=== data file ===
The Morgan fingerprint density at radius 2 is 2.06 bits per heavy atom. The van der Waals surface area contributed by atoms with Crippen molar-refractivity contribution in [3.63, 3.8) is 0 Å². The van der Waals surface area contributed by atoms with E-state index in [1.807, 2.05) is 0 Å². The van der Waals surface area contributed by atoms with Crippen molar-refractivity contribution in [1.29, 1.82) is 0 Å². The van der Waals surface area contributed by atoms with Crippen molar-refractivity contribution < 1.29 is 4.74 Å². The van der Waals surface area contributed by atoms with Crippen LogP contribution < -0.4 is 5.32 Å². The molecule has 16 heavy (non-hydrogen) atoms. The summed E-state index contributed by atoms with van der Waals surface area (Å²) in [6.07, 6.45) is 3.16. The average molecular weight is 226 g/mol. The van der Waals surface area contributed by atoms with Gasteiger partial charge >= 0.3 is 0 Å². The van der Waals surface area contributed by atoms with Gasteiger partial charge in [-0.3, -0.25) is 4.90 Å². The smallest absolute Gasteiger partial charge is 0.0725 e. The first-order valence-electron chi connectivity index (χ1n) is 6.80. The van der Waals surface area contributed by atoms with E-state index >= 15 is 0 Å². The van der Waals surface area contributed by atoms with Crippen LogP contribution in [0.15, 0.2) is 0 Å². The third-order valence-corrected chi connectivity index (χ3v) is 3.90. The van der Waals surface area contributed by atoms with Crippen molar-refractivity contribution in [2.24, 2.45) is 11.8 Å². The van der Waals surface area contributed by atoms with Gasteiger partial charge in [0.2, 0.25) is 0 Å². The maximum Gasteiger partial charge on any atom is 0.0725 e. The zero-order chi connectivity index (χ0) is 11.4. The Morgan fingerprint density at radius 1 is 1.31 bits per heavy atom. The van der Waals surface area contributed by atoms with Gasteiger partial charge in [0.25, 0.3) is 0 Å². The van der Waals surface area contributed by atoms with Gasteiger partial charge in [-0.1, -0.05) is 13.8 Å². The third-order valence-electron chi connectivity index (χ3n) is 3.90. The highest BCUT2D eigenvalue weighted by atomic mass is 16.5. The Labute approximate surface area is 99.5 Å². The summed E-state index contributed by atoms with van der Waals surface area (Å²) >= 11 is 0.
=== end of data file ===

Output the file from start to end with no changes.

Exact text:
The Morgan fingerprint density at radius 2 is 2.06 bits per heavy atom. The van der Waals surface area contributed by atoms with Crippen molar-refractivity contribution in [3.63, 3.8) is 0 Å². The van der Waals surface area contributed by atoms with E-state index in [1.807, 2.05) is 0 Å². The van der Waals surface area contributed by atoms with Crippen molar-refractivity contribution in [1.29, 1.82) is 0 Å². The van der Waals surface area contributed by atoms with Crippen molar-refractivity contribution < 1.29 is 4.74 Å². The van der Waals surface area contributed by atoms with Crippen LogP contribution < -0.4 is 5.32 Å². The molecule has 16 heavy (non-hydrogen) atoms. The summed E-state index contributed by atoms with van der Waals surface area (Å²) in [6.07, 6.45) is 3.16. The average molecular weight is 226 g/mol. The van der Waals surface area contributed by atoms with Gasteiger partial charge >= 0.3 is 0 Å². The van der Waals surface area contributed by atoms with Gasteiger partial charge in [-0.3, -0.25) is 4.90 Å². The smallest absolute Gasteiger partial charge is 0.0725 e. The first-order valence-electron chi connectivity index (χ1n) is 6.80. The van der Waals surface area contributed by atoms with E-state index >= 15 is 0 Å². The van der Waals surface area contributed by atoms with Crippen LogP contribution in [0.15, 0.2) is 0 Å². The third-order valence-corrected chi connectivity index (χ3v) is 3.90. The van der Waals surface area contributed by atoms with Crippen molar-refractivity contribution in [2.24, 2.45) is 11.8 Å². The van der Waals surface area contributed by atoms with Gasteiger partial charge in [0.2, 0.25) is 0 Å². The maximum Gasteiger partial charge on any atom is 0.0725 e. The zero-order chi connectivity index (χ0) is 11.4. The Morgan fingerprint density at radius 1 is 1.31 bits per heavy atom. The van der Waals surface area contributed by atoms with Gasteiger partial charge in [0.25, 0.3) is 0 Å². The van der Waals surface area contributed by atoms with Gasteiger partial charge in [-0.1, -0.05) is 13.8 Å². The third-order valence-electron chi connectivity index (χ3n) is 3.90. The highest BCUT2D eigenvalue weighted by atomic mass is 16.5. The Labute approximate surface area is 99.5 Å². The summed E-state index contributed by atoms with van der Waals surface area (Å²) >= 11 is 0.